AA picks: Florida 23, Miami 17
HD picks: Florida 31, Miami 24
Middle Tennessee (1-0) at North Carolina (0-1), 12:30 p.m., ESPN3. The Tar Heels had a disappointing performance in a loss to South Carolina, especially from their defense. UNC's defensive front got no pressure on the quarterback and could not stop the run. The secondary got beat on several long passes downfield. Middle Tennessee upset Georgia Tech last season, but I don't see a similar outcome in this one. North Carolina will get a much better game out of Bryn Renner and its defense.
AA picks: North Carolina 44, Middle Tennessee 20
HD picks: North Carolina 42, Middle Tennessee 21
South Carolina State (0-1) at No. 4 Clemson (1-0), 12:30 p.m., ESPN3. The Tigers have to guard against the letdown factor after such an emotional win over Georgia last week. They now have their highest ranking since 1988, and the nation will be expecting a blowout against an FCS team. Offensive coordinator Chad Morris wants the offense to play faster, so that is one key to watch.
AA picks: Clemson 63, South Carolina State 7
HD picks: Clemson 55, South Carolina State 0
Western Carolina (0-1) at Virginia Tech (0-1), 1:30 p.m., ESPN3. The Hokies have all sorts of issues to work out on offense and special teams. Coach Frank Beamer promises changes to correct the mistakes that allowed Alabama to score twice on kick returns last week. Receivers have got to do more to help out Logan Thomas. One injury note: Virginia Tech hopes to have running back J.C. Coleman available. This is a team the Hokies should dominate. Now, they have to do it.
AA picks: Virginia Tech 41, Western Carolina 3
HD picks: Virginia Tech 35, Western Carolina 3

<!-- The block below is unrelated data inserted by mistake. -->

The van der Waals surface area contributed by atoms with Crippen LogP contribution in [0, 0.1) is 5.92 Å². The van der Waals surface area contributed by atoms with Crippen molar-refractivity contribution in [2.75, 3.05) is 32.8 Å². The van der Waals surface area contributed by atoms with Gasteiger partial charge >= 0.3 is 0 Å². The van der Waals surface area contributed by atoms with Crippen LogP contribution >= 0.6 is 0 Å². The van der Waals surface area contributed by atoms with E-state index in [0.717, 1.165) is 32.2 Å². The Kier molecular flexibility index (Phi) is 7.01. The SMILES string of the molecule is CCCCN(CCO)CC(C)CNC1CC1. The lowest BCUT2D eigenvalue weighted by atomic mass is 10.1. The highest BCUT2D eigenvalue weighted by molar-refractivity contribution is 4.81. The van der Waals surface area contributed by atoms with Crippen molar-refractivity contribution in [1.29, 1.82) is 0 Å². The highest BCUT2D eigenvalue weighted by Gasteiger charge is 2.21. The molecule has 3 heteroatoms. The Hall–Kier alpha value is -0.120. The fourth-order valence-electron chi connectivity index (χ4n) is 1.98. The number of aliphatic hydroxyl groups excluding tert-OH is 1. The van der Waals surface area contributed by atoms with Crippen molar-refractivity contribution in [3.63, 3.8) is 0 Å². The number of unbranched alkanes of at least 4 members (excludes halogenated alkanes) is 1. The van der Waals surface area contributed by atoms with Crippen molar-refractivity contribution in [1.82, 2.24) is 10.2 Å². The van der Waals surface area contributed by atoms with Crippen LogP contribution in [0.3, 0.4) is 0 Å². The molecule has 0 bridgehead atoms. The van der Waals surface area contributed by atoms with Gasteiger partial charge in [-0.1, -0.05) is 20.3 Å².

No. 2 Oregon (1-0) at Virginia (1-0), 3:30 p.m., ABC. Oregon makes its first trip to ACC country on Saturday, becoming just the third top-three nonconference team to play in Charlottesville. The UVa defense looked strong in its Week 1 win over BYU, but the Ducks present quite a different challenge given the pace and production they get out of their offense. Oregon rolled up 772 yards last week in a win over Nicholls State. Gulp. Simply put, the Hoos just do not have the personnel on offense and defense to keep up.
AA picks: Oregon 45, Virginia 17
HD picks: Oregon 45, Virginia 17
Old Dominion (0-1) at Maryland (1-0), 4 p.m., ESPNews. The Terps hope to build off an impressive performance in Week 1. C.J. Brown was terrific in his return to the field, and we all saw what this offense is capable of with Stefon Diggs and Deon Long. Taking a peek ahead, the schedule sets up for Maryland to go 4-0 in nonconference play.
AA picks: Maryland 48, Old Dominion 10
HD picks: Maryland 42, Old Dominion 7
Duke (1-0) at Memphis (0-0), 4:30 p.m., ESPN3. This is not going to be a walk-over for the Blue Devils. Memphis is a much improved team than it was several seasons ago. And much improved over the team Duke beat at the start of last season. The Tigers have a new quarterback but return a majority of their starters, including two standouts on the defensive line in Johnnie Farms and Martin Ifedi. This will be a good early road test for the Blue Devils.
AA picks: Duke 35, Memphis 20
HD picks: Duke 38, Memphis 24
Syracuse (0-1) at No. 19 Northwestern (1-0), 6 p.m., Big Ten Network. The Orange dropped a heartbreaker to Northwestern to open last season. Now they hit the road to face them again after a disappointing loss to Penn State. Syracuse has some problems to fix on offense, and it needs a better effort out of quarterback Drew Allen in this game. The Orange also have to do a better job of establishing the run if they are going to have any chance to win.
AA picks: Northwestern 28, Syracuse 21
HD picks: Northwestern 35, Syracuse 17
Richmond (1-0) at NC State (1-0), 6 p.m. ESPN3. The Spiders are one of the best teams in FCS and have notched wins over Duke in the past, so this is not a team that should be taken lightly -- especially after the FCS upsets in Week 1. Quarterback Pete Thomas gets his shot to start, but keep an eye on the running back rotation now that Shadrach Thornton returns to the lineup. Freshman Matt Dayes had a big game last week against Louisiana Tech, so coach Dave Doeren says he will use a three-man rotation with Tony Creecy, Thornton and Dayes.
AA picks: NC State 38, Richmond 13
HD picks: NC State 41, Richmond 10
1. LSU at Alabama, Nov. 9